In my imagination I slide easily and gracefully into a back bend. When I was 8, 9, 17, and on, I was great at backbends. I even did them as party tricks into my 30s and 40s. In reality, whether at a party or the gym, I don’t recall feeling the pride of doing a backbend in two decades or more. Still, in my mind’s eye, I see myself raising first my right arm, and then languidly miming the gesture with my left arm. I arch my back and lead with my hands, reaching, reaching, until, eureka, first my right hand, then my left make contact with the floor. And, with great inner-mind fanfare, I am in a finely arched backbend. My imagination trumpets sound amid a background of oohs and aahs from non-existent-observers.
Reverie finished, I feel pure joy and pleasure – all these decades and I am still the lithe Sara I was. Gone is the frequent lower back pain when I’ve carried more than two bags of groceries, or lifted for “uppies” our treasured 2-year old grandchild. My back doesn’t even remember the weight or drag of the vacuum cleaner or the lifting and washing of the soiled kitty litter pan.
I feel so delighted at my reverie that I decide to try it right now, in reality. And, I do, slowly, carefully, after pushing furniture out of my falling path. It really happens, very slowly and very carefully. Eventually, I luxuriate, my head upside down, my belly pointing toward the newly painted ceiling, my hands ensconced in our neutral color carpeting (we have cats, you see).
My husband walks into the living room and audibly gasps. “What in the world are you doing?” he says. “I can’t believe you can still do that but are you trying to maim yourself?”
“Help me up,” I say, as my arms start to quiver and my fingers begin crumbling into the carpet nap. Both cats lie nearby as if they’ve scored tickets in the Amex gold card section and are intent upon getting their money’s worth. When we were all younger (the 16 and 17-year old cats and me), they would have jumped on me, or paraded proudly under my arched back. But now they are, as I mostly am, satisfied to have a good seat from which to watch such foolish age-defying antics.
My husband stands above me – he is clearly uncertain where to begin to un-pretzel me.
“My back,” I plead. I don’t even sound like me – my voice quivers, it’s breathless, it’s the newly terrified me.
“My back … arm under my back,” I spit out, although my mouth is dry as a desert.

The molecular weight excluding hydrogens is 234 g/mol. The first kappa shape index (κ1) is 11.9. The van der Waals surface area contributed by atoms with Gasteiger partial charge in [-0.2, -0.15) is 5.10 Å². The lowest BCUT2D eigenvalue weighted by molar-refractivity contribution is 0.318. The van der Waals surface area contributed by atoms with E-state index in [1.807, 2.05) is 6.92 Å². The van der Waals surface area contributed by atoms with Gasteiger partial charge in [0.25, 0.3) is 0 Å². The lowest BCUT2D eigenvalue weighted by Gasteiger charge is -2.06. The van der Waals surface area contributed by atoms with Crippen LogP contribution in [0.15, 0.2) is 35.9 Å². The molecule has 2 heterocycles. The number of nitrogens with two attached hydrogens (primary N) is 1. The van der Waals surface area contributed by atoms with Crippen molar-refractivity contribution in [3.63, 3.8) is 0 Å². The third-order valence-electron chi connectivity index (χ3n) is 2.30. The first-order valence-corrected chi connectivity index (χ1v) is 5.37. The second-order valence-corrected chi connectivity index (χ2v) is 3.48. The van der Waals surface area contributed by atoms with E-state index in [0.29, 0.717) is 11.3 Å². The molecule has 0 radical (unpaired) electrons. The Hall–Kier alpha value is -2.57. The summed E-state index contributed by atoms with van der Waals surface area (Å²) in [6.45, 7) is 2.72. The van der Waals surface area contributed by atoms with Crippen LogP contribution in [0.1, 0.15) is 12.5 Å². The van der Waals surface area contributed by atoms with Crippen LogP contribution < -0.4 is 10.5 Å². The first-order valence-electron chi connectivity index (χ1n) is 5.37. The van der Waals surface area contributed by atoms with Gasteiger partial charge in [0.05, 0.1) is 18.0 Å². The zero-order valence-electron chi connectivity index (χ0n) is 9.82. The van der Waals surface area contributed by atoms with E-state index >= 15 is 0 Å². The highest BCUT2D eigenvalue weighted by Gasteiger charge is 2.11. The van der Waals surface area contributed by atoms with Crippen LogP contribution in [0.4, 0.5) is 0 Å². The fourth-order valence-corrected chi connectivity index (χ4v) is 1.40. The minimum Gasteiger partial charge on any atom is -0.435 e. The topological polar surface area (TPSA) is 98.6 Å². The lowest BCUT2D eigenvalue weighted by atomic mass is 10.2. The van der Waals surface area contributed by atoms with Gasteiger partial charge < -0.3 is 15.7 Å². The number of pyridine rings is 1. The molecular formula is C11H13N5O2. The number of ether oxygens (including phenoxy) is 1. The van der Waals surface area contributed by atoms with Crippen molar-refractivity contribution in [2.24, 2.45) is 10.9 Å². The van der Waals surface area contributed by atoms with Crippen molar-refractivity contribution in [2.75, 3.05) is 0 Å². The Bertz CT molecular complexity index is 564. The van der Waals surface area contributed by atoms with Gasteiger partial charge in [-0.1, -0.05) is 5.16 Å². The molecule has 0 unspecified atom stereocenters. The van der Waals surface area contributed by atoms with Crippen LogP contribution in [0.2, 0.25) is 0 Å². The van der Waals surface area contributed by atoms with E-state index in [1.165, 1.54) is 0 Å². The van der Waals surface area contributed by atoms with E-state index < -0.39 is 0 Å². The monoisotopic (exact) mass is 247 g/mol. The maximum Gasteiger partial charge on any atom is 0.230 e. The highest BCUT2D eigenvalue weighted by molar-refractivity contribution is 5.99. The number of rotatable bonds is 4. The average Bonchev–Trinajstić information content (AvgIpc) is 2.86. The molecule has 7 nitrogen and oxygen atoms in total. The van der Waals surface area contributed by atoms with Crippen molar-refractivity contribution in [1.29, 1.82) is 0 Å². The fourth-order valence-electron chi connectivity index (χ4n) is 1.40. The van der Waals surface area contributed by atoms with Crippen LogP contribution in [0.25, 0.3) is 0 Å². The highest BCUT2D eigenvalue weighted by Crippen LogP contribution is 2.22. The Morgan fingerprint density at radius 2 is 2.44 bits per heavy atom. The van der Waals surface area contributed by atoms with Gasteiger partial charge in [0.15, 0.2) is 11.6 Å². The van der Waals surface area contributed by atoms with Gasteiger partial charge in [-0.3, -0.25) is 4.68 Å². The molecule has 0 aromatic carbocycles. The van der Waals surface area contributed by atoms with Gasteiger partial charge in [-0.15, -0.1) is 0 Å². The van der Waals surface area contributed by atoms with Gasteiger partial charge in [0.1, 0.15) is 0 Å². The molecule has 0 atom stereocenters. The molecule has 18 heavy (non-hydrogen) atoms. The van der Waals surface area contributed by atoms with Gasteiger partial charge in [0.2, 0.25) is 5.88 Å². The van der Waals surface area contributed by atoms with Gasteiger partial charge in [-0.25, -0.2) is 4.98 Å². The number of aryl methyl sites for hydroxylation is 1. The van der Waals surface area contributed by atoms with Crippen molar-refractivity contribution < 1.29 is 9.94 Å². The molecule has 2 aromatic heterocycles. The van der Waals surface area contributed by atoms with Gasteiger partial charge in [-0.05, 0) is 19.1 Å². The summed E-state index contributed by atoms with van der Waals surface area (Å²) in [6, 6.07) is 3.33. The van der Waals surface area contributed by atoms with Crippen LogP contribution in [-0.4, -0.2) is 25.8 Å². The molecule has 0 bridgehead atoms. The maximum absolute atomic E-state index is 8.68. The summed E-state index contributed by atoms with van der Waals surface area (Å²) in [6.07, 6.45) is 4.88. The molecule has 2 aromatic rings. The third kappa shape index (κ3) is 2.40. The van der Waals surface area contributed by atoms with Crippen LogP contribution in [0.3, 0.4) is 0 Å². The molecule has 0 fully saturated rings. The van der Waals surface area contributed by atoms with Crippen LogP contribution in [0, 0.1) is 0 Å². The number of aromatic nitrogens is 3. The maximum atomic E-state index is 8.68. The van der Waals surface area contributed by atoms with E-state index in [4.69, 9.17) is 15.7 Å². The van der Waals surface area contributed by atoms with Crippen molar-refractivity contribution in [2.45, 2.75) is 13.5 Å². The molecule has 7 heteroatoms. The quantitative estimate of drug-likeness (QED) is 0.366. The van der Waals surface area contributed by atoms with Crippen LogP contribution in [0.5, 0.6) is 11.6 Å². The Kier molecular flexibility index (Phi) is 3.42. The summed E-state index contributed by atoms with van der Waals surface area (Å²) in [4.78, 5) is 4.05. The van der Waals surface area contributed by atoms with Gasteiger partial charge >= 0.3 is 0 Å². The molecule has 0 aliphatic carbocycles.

“What, put your arm under your back?” he asks. “That doesn’t sound …”
“Your arm,” I scream. “Your arm under my back.” As I shake my head in fury at his inability to understand, both cats close in, curious to see what this is about.
“Okay,” he says, as he slides his arm under my back and gently begins to pull me up.
I hear him grunt and wonder if his back will give out. I loosen my hands from the carpet and recall the “trust me” game we used to play as kids. I must trust him to carry my stressed vertebrae, ribs, and muscle into something approximating an upright position. The ceiling shifts, the back wall comes into view, I spot the new louver shades, and I am standing on my feet again.
I feel woozy and my arms are vibrating like a stringed instrument.
I laugh joyously. I did it. In reality I did a backbend.
My husband puts his arms around me. “Wow,” he says. “What are you, nuts?”
“Maybe,” I say. “But, I did it.”
Born in Kyrgyzstan to Jewish Polish refugees who fled the Nazis, Sara Nuss-Galles mines the telling details of daily life in her writing. Following careers in teaching, waitressing, and banking, she submitted and published her first piece of writing at age 40. She writes memoir, humor, bawdy tales and social and cultural commentary. She had the pleasure of being a guest contributor on Public Radio’s Marketplace and her work has appeared in The NYT, The LAT, Catamaran Journal of Literature and Art and numerous little magazines and anthologies. She lives with her husband in Southern California, a long way from that mud-floored hut in the former USSR.